The surprise for the Democratic Party in November 2016 was than too many Americans who had once voted for Barack Obama went for Donald Trump instead of Hillary Clinton. This is according to an analysis reached by Global Strategy Group, a Democratic political and public relations firm. As told to McClatchy News by GSG Senior VP Matt Canter, Trump was able to turn Obama voters effectively into Republicans accounted for 70 percent of Hillary Clinton's failure in the presidential election. "We have to make sure we learn the right lesson from 2016, that we don't just draw the lesson that makes us feel good at night, make us sleep well at night," said Canter.
According to McClatchy, Canter and other members of Global Strategy Group provided their findings to Democrats in Congress, as well as Democratic operatives. GSG is reportedly seeking to inform leaders of the party about what really happened in the surprise victory for the political tyro, Donald Trump.
A study by the New York Times, published in March, arrived at a similar conclusion. The NYT study showed that Clinton failed to keep together the coalition that swept Obama into the White House twice. The paper concluded that the notion that Clinton’s loss was due to a lack of turnout does not hold much water. "To the extent Democratic turnout was weak, it was mainly among black voters. Even there, the scale of Democratic weakness has been exaggerated," said NYT’s Nick Cohn. "Instead, it's clear that large numbers of white, working-class voters shifted from the Democrats to Mr. Trump."
Cohn said, "Overall, almost one in four of President Obama's 2012 white working-class supporters defected from the Democrats in 2016, either supporting Mr. Trump or voting for a third-party candidate." said Cohn.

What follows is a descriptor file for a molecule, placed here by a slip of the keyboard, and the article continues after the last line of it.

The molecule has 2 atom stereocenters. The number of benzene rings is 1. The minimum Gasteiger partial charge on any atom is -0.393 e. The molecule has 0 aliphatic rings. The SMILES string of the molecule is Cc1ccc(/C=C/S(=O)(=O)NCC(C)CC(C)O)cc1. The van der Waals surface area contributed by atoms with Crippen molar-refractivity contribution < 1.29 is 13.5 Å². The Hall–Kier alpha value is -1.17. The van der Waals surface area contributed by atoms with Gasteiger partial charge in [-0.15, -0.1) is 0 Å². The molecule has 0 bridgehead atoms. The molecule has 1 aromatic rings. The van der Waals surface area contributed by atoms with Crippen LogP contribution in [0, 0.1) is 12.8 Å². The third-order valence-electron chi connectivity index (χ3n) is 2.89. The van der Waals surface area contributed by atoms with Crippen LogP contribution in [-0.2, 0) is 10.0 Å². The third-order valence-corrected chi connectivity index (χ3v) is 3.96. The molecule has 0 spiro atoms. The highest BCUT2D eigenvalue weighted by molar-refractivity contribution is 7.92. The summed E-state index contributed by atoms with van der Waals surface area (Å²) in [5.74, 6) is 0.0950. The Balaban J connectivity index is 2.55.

A study based on a poll by the University of Virginia Center for Politics underscored Trump’s success at undermining support for Obama. According to UVA Today, the poll of 1,000 Trump voters conducted by the Center by Public Opinion Strategies determined that 20 percent of Trump voters had voted for Obama at least once. It showed that 43 percent of those polled claimed that their vote for Trump was a vote against Clinton.
The McClatchy report showed that some Democrats believe that while even taking into consideration of the above points, if black voters had been more active in Florida and Michigan and matched their 2012 turn-out levels, the victory would have been Clinton;s. Canter told McClatchy begged to differ, saying "This idea that Democrats can somehow ignore this constituency and just turn out more of our voters, the math doesn't work. We have to do both." His conclusion is that the Democratic Party should not become "Republican-lite."
McClatchy reported also that there remains an "active conversation" about whether "persuasion" on the part of Democrats is to blame for the 2016 failure or if it was "turnout." Lanae Erickson Hatalsky, a VP at Third Way, a center-left Democratic think tank, told the news service that there is a realization among Democrats that persuading voters is harder and more costly than mobilizing voters. Some Democrats want to work harder on getting out the vote among persons who already agree with the party, while others are worried that the party no longer knows how to persuade the skeptical and should instead have a dialogue with the already convinced.